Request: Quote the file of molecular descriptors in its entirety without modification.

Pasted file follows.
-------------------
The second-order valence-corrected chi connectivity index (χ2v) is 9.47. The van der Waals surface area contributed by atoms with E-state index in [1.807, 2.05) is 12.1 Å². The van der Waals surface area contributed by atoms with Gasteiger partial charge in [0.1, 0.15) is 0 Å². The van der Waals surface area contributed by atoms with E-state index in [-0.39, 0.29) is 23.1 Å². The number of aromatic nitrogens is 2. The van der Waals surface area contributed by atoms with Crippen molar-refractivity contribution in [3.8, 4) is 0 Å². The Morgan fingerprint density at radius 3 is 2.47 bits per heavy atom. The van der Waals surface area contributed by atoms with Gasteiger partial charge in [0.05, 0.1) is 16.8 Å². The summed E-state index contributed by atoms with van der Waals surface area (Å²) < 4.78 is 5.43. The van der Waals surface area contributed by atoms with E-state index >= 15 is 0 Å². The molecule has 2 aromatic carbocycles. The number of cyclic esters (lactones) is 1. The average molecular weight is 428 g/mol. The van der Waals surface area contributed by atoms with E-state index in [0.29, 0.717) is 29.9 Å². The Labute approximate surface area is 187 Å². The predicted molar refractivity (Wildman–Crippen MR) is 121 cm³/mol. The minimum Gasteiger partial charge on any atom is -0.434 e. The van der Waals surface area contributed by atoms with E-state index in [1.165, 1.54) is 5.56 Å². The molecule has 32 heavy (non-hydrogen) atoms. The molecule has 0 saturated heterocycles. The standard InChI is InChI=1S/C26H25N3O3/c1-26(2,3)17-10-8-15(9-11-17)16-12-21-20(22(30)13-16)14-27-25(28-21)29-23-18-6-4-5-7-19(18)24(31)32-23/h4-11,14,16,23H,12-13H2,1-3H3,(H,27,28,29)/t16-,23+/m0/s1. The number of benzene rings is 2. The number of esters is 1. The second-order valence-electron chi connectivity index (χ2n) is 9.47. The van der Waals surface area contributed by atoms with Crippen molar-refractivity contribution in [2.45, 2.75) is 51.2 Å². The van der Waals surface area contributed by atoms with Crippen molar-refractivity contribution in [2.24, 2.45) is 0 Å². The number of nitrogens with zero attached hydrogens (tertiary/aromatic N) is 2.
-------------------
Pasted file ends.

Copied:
The second-order valence-corrected chi connectivity index (χ2v) is 9.47. The van der Waals surface area contributed by atoms with E-state index in [1.807, 2.05) is 12.1 Å². The van der Waals surface area contributed by atoms with Gasteiger partial charge in [0.1, 0.15) is 0 Å². The van der Waals surface area contributed by atoms with E-state index in [-0.39, 0.29) is 23.1 Å². The number of aromatic nitrogens is 2. The van der Waals surface area contributed by atoms with Crippen molar-refractivity contribution in [3.8, 4) is 0 Å². The Morgan fingerprint density at radius 3 is 2.47 bits per heavy atom. The van der Waals surface area contributed by atoms with Gasteiger partial charge in [0.05, 0.1) is 16.8 Å². The summed E-state index contributed by atoms with van der Waals surface area (Å²) < 4.78 is 5.43. The van der Waals surface area contributed by atoms with E-state index >= 15 is 0 Å². The molecule has 2 aromatic carbocycles. The number of cyclic esters (lactones) is 1. The average molecular weight is 428 g/mol. The van der Waals surface area contributed by atoms with E-state index in [0.29, 0.717) is 29.9 Å². The Labute approximate surface area is 187 Å². The predicted molar refractivity (Wildman–Crippen MR) is 121 cm³/mol. The minimum Gasteiger partial charge on any atom is -0.434 e. The van der Waals surface area contributed by atoms with E-state index in [1.165, 1.54) is 5.56 Å². The molecule has 32 heavy (non-hydrogen) atoms. The molecule has 0 saturated heterocycles. The standard InChI is InChI=1S/C26H25N3O3/c1-26(2,3)17-10-8-15(9-11-17)16-12-21-20(22(30)13-16)14-27-25(28-21)29-23-18-6-4-5-7-19(18)24(31)32-23/h4-11,14,16,23H,12-13H2,1-3H3,(H,27,28,29)/t16-,23+/m0/s1. The number of benzene rings is 2. The number of esters is 1. The second-order valence-electron chi connectivity index (χ2n) is 9.47. The van der Waals surface area contributed by atoms with Crippen molar-refractivity contribution in [2.45, 2.75) is 51.2 Å². The van der Waals surface area contributed by atoms with Crippen molar-refractivity contribution in [2.24, 2.45) is 0 Å². The number of nitrogens with zero attached hydrogens (tertiary/aromatic N) is 2.